If you and your sweetheart are fans of the supernatural, here’s a list of four supposedly haunted New England restaurants for your Valentine’s Day date. And if you like more content like this, be sure to sign up for our Haunted New England newsletter.
Usually it’s really not cool to bring a third person on your Valentine’s Day date. But what if that extra person is a ghost?
If you and your sweetheart are fans of the supernatural, here’s a list of four supposedly haunted New England restaurants for your Valentine’s Day date.
White Horse Tavern – Newport, RI
As the oldest continuously operating tavern in the United States, it would probably be weirder for the White Horse Tavern in Newport to not be haunted. Lucky for you and your date, though, the tavern has had plenty of opportunities in its 350 years of history to attract a few ghosts.
While the tavern played host to the members of the Colonial Legislature and has served the likes of George Washington, you probably won’t find a Founding Father wandering the floor. However, you’ll want to watch yourself if you pop out to the men’s room, as a man dressed in Colonial garb is reported to hang out there, along with a woman who is sometimes seen walking around the restaurant before disappearing into the fireplace.
Brick & Ash – Newburyport, MA
Quite a few publications have named this spot the most haunted restaurant in New England and for good reason. Legend has it the location served as a brothel in the 1800’s, thanks to its convenient location just off Newburyport’s bustling seaport. Since then, it’s played host to several restaurants – most recently Brick & Ash – all of which have reported haunted happenings.
Should you dare make a reservation, be sure to leave room at the table for Lucinda, a prostitute who is believed to linger around the restaurant after her untimely death, as well as the spectral sea captain members of the staff say likes to frequent the pool room around mid-afternoon.
Stone’s Public House – Ashland, MA
This well-known Metrowest restaurant might actually be cursed if you take a look at its history, but don’t let that stop you from getting a great Stone’s Public House dinner.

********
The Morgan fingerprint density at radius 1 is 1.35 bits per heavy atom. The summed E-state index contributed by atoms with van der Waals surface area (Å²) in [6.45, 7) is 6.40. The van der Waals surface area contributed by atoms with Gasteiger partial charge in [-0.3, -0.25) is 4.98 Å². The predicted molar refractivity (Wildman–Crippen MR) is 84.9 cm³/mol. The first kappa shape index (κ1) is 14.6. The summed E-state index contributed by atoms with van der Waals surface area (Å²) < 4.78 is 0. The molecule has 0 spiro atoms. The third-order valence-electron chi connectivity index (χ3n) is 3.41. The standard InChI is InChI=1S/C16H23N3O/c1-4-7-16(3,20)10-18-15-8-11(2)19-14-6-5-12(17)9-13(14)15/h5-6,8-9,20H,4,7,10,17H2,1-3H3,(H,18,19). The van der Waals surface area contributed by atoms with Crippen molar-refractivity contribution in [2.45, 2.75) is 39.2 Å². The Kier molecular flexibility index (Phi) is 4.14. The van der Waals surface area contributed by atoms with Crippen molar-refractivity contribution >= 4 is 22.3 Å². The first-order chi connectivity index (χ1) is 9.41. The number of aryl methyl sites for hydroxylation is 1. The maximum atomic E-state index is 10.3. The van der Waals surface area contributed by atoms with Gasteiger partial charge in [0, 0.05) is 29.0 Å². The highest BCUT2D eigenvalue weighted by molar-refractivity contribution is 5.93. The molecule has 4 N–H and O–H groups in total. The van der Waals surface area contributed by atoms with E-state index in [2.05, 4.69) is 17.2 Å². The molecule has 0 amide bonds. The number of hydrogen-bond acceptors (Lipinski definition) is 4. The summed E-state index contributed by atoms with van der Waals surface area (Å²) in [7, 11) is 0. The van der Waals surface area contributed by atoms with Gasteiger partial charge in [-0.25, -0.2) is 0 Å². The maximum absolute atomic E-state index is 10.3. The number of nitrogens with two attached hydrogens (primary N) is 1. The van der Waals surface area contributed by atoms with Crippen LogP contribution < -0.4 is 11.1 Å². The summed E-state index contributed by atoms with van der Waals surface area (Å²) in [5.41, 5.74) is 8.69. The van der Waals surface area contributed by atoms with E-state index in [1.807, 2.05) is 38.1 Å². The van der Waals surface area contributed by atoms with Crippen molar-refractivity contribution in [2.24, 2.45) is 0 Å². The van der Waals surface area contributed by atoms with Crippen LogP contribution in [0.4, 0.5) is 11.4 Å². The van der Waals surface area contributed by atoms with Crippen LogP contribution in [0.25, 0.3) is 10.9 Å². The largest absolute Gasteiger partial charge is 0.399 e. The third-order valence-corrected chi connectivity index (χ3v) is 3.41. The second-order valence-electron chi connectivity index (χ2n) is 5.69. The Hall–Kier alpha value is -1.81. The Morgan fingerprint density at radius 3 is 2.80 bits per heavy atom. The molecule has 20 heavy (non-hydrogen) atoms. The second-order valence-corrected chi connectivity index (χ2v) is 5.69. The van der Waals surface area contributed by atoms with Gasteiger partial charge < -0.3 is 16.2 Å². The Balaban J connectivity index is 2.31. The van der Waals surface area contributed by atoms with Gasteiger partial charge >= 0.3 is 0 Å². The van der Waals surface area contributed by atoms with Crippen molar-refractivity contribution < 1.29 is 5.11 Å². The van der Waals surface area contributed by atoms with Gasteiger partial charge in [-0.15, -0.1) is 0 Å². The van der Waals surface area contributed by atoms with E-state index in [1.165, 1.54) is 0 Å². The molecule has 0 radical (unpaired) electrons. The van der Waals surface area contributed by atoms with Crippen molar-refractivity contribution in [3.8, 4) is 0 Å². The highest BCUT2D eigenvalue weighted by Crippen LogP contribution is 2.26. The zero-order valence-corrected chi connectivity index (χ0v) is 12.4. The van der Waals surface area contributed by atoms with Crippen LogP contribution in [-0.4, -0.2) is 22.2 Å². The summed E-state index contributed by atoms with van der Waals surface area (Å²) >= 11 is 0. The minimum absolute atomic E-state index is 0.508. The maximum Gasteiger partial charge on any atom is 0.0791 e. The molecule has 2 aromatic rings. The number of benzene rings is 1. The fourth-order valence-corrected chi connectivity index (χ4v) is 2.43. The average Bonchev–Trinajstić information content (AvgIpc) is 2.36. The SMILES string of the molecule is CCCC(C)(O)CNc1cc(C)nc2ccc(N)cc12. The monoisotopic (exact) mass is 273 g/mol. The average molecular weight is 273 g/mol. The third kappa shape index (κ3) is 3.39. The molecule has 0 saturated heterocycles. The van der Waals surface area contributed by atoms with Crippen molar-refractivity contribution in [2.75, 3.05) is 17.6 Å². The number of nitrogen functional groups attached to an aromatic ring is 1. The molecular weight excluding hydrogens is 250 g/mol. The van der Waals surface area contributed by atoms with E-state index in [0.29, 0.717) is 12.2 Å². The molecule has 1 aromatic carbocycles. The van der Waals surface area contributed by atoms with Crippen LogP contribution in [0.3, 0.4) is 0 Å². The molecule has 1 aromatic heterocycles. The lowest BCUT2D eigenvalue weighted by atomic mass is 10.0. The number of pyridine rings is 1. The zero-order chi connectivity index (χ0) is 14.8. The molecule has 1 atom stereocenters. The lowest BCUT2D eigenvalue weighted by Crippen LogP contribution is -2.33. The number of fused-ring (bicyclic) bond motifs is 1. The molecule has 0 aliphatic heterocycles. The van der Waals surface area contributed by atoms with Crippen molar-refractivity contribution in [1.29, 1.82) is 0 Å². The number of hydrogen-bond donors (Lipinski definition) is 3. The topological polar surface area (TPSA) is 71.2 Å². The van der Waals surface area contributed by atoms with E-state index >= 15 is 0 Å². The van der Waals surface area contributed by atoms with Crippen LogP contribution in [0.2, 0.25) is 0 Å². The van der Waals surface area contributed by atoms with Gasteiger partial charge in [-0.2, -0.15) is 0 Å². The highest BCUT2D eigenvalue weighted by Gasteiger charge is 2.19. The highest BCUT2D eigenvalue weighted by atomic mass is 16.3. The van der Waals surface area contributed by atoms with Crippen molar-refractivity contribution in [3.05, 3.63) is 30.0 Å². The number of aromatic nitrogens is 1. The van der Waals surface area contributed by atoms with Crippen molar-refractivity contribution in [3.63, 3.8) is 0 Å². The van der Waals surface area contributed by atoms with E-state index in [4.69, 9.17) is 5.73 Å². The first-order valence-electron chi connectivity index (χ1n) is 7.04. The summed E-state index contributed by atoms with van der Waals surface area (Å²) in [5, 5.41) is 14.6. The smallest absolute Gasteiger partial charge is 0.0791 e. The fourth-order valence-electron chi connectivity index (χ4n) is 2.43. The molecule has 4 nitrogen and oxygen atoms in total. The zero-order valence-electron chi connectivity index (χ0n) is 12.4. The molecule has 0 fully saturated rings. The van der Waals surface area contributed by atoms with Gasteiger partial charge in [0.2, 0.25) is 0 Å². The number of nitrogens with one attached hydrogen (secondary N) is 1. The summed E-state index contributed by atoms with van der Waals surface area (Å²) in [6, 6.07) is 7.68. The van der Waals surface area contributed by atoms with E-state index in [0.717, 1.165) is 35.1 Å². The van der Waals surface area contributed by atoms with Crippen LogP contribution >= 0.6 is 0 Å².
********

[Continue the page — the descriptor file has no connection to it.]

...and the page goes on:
According to legend the building, which was built in 1849 near the site of a railroad track, has traded hands a few times in its history, with one family – the Scotts – suffering terrible luck after purchasing the building in 1858. But paranormal investigators point to a little girl who was struck by the nearby train in 1862 and a traveling salesman supposedly murdered during a poker game and buried under the basement as the source of the famous hauntings.
Three Chimneys Inn – Durham, NH
As we’ve established, the lines between “oldest” and “most haunted” tend to frequently cross and it’s no different for Three Chimneys Inn in picturesque Durham, NH on the Seacoast. Built in 1649, the inn is the oldest house in Durham and now sports 23-guest rooms and a tavern that opens nightly. It also sports quite the history, as it survived an attack by Native Americans in 1694 that destroyed the surrounding town.
According to staff at the inn, the spirits living there now tend to make trouble but are largely harmless, moving furniture, locking doors or, on rare occasions, whispering in the ears of guests. While it’s hard to pin down exactly who might be responsible, many believe at least one of the spirits to be that of Hannah, the daughter of Valentine Hill, who actually built the home way back in 1649. There’s no record of what happened to Hannah, but legend has it she may have drowned in the Oyster River, which runs behind the property.
Abigail’s Grille & Wine Bar – Simsbury, CT
If there was a “haunted restaurant checklist” Abigail’s Grille & Wine Bar would tick just about every box.
Old? Check. Known for much of its life as Pettibone Tavern, this is another restaurant where George Washington dined in his time.
Sea captains and murder? Check and check. Legend says the restaurant’s namesake and owner, Abigail Pettibone was murdered by her sea captain husband in the restaurant, allegedly over an affair. The murder, which was so gruesome you definitely don’t want to think about it over dinner, apparently condemned Abigail to haunt the restaurant for eternity, relighting fireplaces and giving guests the chills for the next two centuries.
– Eryn Dion can be reached at email@example.com or on Twitter at @GNEErynDion